For the fourth time in less than three years, federal authorities have rejected a key patent worth hundreds of millions of dollars to Genentech, the South San Francisco biotechnology giant.
But it’s unlikely the decision by the USPTO regarding the so-called Cabilly patent, which deals with a technique for making antibodies and cells, will have an immediate effect on the company.
Genentech spokeswoman Caroline Pecquet said the firm’s executives haven’t seen the latest decision and haven’t determined how they will respond. But Pecquet noted that when the agency previously rejected the patent, it agreed to reconsider the matter at the company’s request.
The corporation also has the option of filing a formal appeal with the patent office and, if that fails, with the federal courts. Until all appeals are exhausted, the patent remains in effect and Genentech can continue receiving royalty payments from other firms that use the technology.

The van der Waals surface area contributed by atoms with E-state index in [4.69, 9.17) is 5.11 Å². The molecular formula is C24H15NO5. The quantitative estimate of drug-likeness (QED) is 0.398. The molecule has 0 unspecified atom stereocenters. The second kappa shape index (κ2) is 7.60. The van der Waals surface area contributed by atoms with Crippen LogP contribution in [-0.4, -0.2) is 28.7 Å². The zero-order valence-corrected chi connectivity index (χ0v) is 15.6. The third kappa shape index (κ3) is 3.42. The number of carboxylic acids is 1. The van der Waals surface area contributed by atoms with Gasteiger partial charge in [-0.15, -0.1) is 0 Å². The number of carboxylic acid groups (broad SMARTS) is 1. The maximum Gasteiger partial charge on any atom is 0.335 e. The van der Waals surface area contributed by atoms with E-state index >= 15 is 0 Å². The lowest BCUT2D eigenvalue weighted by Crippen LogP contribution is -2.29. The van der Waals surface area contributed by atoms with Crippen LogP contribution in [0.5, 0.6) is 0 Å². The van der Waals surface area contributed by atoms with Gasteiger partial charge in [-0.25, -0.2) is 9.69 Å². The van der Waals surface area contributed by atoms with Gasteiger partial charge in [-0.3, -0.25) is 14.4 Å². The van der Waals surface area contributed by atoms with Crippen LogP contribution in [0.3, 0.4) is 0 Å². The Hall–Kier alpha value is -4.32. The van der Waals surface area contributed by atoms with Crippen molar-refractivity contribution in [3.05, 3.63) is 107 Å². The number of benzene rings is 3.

The patent – which the company obtained in 2001 and expires in 2018 – earned the company $133 million last year, according to an annual report Genentech released Tuesday.
The legitimacy of the Cabilly patent has been challenged by MedImmune of Maryland. That company pays Genentech royalties for using the technology in a drug it sells to treat respiratory diseases.
MedImmune, which has sought since 2005 to have the patent invalidated, also sued Genentech in 2003 over the dispute. That trial is scheduled to begin in June.
After Genentech announced the patent decision, its stock price fell 46 cents to close at $77.50 Tuesday.